Jim Too wrote: tlu wrote:
Agreed. But let's face it: We - the NS users - are only a small minority. Most FF users don't know anything about NS. The question remains why its security features have not been implemented in the browser itself. That's good for you, of course
, but not for the bog standard user. Perhaps this is what RSnake was referring to.
One of the reasons that NS is so effective "out of the box" is that it operates in default deny, but default deny is a two edge sword. It takes awhile to "train" NS so that it allows scripts from the sites you normally visit. The "bog standard" user might get frustrated with the research and training that is necessary and either allow scripts globally or allow all scripts on the current page without looking.
Or, as many do, just uninstall it. Things which I believe are still on the "to-do" list are a first-run splash screen with the Beginner's Guide and a link to FAQ, and a compiled Help file so that NS will have a built-in online Help button (and/or F1) as many other apps do. These might increase both the adoption and retention rates, as per this thread from a new user
. It might also help convince Mozilla to include NS as part of a default install of Fx, a topic that's come up more than once before. Even if it were installed disabled by default, but with a splash screen advising of its capabilities and where to get the needed information, it would be an improvement. I'd prefer that it be enabled by default, again with the splash screen, and an "out" that users can "temprorarily" disable it until they've had a chance to learn about its use, features, and necessity.
The Internet is an unsafe place. No one gets in a car for the first time and drives off. You need to spend some time learning how to use this powerful tool first, or else endanger yourself and everyone else on the road. But people take a computer OOB, turn it on, and expect to drive the Internet Autobahn without care or fear. This is the *big* picture: If you want the convenience of a car or the Web, you must learn a little first. You don't need the high-tech stuff. You don't need to know how your car's engine works, only how to turn the key and start it. You don't need to know how the transmission works ....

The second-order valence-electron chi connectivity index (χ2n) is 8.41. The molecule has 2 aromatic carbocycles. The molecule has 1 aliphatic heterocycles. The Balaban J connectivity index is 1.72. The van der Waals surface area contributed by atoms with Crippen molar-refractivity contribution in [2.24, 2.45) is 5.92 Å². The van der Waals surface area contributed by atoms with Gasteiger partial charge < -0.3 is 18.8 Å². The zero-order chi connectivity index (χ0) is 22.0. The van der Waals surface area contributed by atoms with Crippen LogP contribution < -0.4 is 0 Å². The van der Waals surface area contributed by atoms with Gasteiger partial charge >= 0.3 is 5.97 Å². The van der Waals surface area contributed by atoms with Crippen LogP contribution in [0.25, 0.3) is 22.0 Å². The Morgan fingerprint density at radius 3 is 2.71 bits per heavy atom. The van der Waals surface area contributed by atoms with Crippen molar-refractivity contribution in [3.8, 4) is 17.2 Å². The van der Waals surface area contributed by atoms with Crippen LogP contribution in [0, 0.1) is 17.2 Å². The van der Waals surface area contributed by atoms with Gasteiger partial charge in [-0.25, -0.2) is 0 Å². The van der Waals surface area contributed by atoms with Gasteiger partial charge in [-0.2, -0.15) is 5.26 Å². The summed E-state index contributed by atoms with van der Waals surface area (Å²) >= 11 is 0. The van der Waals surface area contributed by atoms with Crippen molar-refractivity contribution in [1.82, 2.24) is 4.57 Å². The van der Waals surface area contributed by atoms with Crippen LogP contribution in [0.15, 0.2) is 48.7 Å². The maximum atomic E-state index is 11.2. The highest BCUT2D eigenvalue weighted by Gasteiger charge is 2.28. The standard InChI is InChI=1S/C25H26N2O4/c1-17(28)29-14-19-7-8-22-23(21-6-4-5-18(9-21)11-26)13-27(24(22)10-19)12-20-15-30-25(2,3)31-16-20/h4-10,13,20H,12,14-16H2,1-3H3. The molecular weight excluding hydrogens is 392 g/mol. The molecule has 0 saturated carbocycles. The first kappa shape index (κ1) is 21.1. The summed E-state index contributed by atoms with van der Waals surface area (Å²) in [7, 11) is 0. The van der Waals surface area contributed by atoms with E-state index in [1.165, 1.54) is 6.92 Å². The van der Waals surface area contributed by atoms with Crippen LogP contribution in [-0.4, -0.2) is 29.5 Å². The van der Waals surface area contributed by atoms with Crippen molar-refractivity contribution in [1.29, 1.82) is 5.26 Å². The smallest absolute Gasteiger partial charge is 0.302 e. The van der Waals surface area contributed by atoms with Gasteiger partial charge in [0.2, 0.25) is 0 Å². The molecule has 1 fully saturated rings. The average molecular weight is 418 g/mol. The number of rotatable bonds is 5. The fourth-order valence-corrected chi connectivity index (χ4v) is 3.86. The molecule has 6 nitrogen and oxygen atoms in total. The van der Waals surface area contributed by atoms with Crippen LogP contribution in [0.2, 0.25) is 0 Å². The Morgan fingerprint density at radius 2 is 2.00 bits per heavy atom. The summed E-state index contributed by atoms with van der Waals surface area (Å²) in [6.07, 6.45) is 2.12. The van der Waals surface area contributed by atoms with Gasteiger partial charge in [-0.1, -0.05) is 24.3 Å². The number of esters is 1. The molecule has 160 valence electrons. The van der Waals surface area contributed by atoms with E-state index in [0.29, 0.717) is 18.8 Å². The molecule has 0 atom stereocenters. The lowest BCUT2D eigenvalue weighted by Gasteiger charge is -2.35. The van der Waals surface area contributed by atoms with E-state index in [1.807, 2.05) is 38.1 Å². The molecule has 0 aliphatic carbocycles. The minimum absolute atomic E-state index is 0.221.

You don't need to know all of the details of *how* NS does what it does, but you need to know what buttons to push when, just as in driving a car -- and what *not* to do.
The easier we can make this task for novices, the better the chance it will become a standard for Fx (and others in the industry -- Google is considering it). But the Internet is not a zero-knowledge tool, and users need to be educated to that fact. This is what RSnake and Jeremiah knew -- browsing in general isn't safe (this Web 2.0 stuff was a huge step backwards in that regard, IMHO, and it's getting worse, with "desktop applications" -- no, thank you) -- and it doesn't matter which browser, if the user is uneducated. The educated users, like, say, RSnake, use Firefox with NoScript and ABE, either of which defeat the exploit that was the subject of this part of the thread.
Even for sites that I do trust, I don't allow scripts to run from all the sites that a trusted site links to. An online whitelist might help in this regard and would also provide a mechanism for globally disallowing a compromised site. ....
How is the whitelist to be maintained, and by whom? Who will know when the site is compromised? Who will know when it's been repaired?
What if your standards of privacy or acceptable risk are different from mine?
NoScript's fundamental concept is taking your browser out of the hands of the Web 2.0 "architects" and giving control back to you
. Keep your whitelist as small as possible, and only for sites you visit frequently and trust completely. Use "temporarily allow", on a case-by-case and script-by-script basis, *only* when the function you need won't work otherwise (else why allow it, no matter how trusted? -- one more way of avoiding a possibly-compromised site and malicious script). Only *then* do you ask yourself, "Do I trust this site"? and, if so, TA only that which is needed.
Mozilla/5.0 (Windows; U; Windows NT 5.1; en-US at an expert level; rv:184.108.40.206) Gecko/20081217 Firefox/220.127.116.11 diehard